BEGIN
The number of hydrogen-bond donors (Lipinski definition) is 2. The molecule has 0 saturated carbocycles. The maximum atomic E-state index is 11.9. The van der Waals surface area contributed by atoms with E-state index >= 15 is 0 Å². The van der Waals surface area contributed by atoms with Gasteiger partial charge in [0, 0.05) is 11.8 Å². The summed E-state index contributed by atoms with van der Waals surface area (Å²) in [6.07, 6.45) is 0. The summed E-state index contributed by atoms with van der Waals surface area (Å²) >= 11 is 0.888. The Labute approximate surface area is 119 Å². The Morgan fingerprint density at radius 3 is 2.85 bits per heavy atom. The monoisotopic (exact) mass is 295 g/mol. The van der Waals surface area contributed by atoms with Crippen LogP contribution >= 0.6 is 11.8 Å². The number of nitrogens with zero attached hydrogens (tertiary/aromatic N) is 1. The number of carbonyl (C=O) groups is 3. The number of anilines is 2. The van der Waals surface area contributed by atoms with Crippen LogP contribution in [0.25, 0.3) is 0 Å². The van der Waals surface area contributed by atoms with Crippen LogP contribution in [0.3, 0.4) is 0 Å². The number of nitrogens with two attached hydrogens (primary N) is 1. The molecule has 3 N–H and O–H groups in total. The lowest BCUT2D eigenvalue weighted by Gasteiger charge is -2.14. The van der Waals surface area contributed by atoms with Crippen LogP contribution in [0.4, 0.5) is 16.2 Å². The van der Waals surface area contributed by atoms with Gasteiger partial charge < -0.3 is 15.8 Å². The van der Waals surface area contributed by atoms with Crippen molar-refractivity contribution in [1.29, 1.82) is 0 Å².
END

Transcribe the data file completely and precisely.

The number of hydrogen-bond donors (Lipinski definition) is 2. The molecule has 0 saturated carbocycles. The maximum atomic E-state index is 11.9. The van der Waals surface area contributed by atoms with E-state index >= 15 is 0 Å². The van der Waals surface area contributed by atoms with Gasteiger partial charge in [0, 0.05) is 11.8 Å². The summed E-state index contributed by atoms with van der Waals surface area (Å²) in [6.07, 6.45) is 0. The summed E-state index contributed by atoms with van der Waals surface area (Å²) >= 11 is 0.888. The Labute approximate surface area is 119 Å². The Morgan fingerprint density at radius 3 is 2.85 bits per heavy atom. The monoisotopic (exact) mass is 295 g/mol. The van der Waals surface area contributed by atoms with Crippen LogP contribution >= 0.6 is 11.8 Å². The number of nitrogens with zero attached hydrogens (tertiary/aromatic N) is 1. The number of carbonyl (C=O) groups is 3. The number of anilines is 2. The van der Waals surface area contributed by atoms with Crippen LogP contribution in [0.25, 0.3) is 0 Å². The van der Waals surface area contributed by atoms with Crippen LogP contribution in [0.3, 0.4) is 0 Å². The number of nitrogens with two attached hydrogens (primary N) is 1. The molecule has 3 N–H and O–H groups in total. The lowest BCUT2D eigenvalue weighted by Gasteiger charge is -2.14. The van der Waals surface area contributed by atoms with Crippen LogP contribution in [0.4, 0.5) is 16.2 Å². The van der Waals surface area contributed by atoms with Gasteiger partial charge < -0.3 is 15.8 Å². The van der Waals surface area contributed by atoms with Crippen molar-refractivity contribution in [1.29, 1.82) is 0 Å².